I suggest to the Minister that the forthcoming housing Bill offers the chance to give decision makers an incentive to move overcrowding up the agenda. Across southern England, updating the standards would help to energise our campaign to end child poverty. Let us not forget that 48 per cent. of this country's children in poverty live in inner London. I know that many in the rest of the country do not believe that—they think that all the streets are paved with gold—but it is a fact. If we are to meet the Government's target of dealing with child poverty, we have to tackle one of the biggest issues that faces those children—overcrowding. It has to be moved up the agenda. That would help black and Asian families, who are seven times more likely to experience overcrowding than their white counterparts. Once one has faced up to a problem, one can begin to tackle it, and retaining a statutory definition that is so outdated and so rarely breached only helps us to convince ourselves that overcrowding is not a problem and does not need to be tackled. We need to set a new threshold—a gold standard—to aim for. The bedroom standard used in the survey of English housing is that standard, and the forthcoming housing Bill will provide the perfect opportunity to put it on the statute book.
I shall briefly offer some solutions. Admitting the scale of overcrowding is the first step in tackling it. The next is building affordable homes in the numbers that are needed. I have argued previously that the only way to tackle the housing crisis is to double our output of affordable homes. That would mean doubling our investment again, and I know that the money cannot be found immediately, so I suggest helping to generate an immediate increase in the number of council and housing association lettings. We need some short-term emergency measures to free up family-sized accommodation for families suffering severe overcrowding.
During a debate in June, I suggested an expansion of the seaside and country homes scheme. In the Minister's reply, he told me that Housing Organisation and Exchange Mobility Services, which manages the scheme, has begun working with Girlings Retirement Options to give elderly people further options. I would be grateful for details as to how that has progressed.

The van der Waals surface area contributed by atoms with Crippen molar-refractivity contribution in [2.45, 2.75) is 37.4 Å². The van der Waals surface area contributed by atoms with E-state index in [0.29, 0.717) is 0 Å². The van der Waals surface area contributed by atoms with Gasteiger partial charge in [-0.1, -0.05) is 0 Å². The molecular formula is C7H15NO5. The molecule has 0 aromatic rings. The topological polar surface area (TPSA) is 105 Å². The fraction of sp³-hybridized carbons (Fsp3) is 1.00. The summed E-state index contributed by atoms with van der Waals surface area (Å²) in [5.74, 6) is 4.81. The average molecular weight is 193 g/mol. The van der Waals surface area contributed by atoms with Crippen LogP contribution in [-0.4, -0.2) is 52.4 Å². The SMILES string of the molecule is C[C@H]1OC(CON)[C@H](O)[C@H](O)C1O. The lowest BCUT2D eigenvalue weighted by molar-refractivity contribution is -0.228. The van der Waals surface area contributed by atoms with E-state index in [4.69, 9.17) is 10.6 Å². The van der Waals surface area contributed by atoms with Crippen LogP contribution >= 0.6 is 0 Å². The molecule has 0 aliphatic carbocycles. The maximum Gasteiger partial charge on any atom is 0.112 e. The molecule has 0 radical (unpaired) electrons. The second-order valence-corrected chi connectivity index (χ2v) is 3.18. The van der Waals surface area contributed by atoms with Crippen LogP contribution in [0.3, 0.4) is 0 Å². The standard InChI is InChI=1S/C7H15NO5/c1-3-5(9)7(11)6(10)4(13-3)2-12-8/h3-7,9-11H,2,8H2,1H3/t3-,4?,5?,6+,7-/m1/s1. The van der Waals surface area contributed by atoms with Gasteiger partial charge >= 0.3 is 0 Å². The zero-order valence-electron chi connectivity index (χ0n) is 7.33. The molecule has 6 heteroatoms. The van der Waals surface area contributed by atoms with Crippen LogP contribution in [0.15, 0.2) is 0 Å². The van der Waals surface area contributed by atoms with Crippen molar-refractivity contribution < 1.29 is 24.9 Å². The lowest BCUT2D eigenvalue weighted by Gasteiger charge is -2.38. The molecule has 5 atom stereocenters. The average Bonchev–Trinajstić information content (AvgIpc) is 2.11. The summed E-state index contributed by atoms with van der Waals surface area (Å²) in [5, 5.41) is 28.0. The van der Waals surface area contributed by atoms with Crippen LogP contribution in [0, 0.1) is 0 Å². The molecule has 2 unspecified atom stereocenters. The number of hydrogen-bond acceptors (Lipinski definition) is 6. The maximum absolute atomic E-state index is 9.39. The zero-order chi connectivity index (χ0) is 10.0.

Since the local restriction of right to buy, cash incentive schemes have become really popular in Tower Hamlets, with the result that more tenancies, including four four-bedroom tenancies this year, have been returned to the council to be re-let. A cash incentive is a cheap and efficient way to help tenants of social housing to become home owners. It empowers tenants by giving them choice over the size of their new homes. Please may we have more? The money for that has been cut, and although Tower Hamlets has subsidised it, we need it to be increased.
My last point concerns occupation. As well as there being many people who want to leave London, we have the advantage that a surprisingly high number live in homes that are not fully occupied. In London, 28 per cent. of council and registered social landlords' stock is officially under-occupied. The present incentive—between £500 and £1,000 for each bedroom—is not adequate; we need to increase it if we are to get people out of those properties. I should be grateful if the Minister would write to me on the points that I have drawn to her attention. We desperately need to tackle the terrible problem of overcrowding now.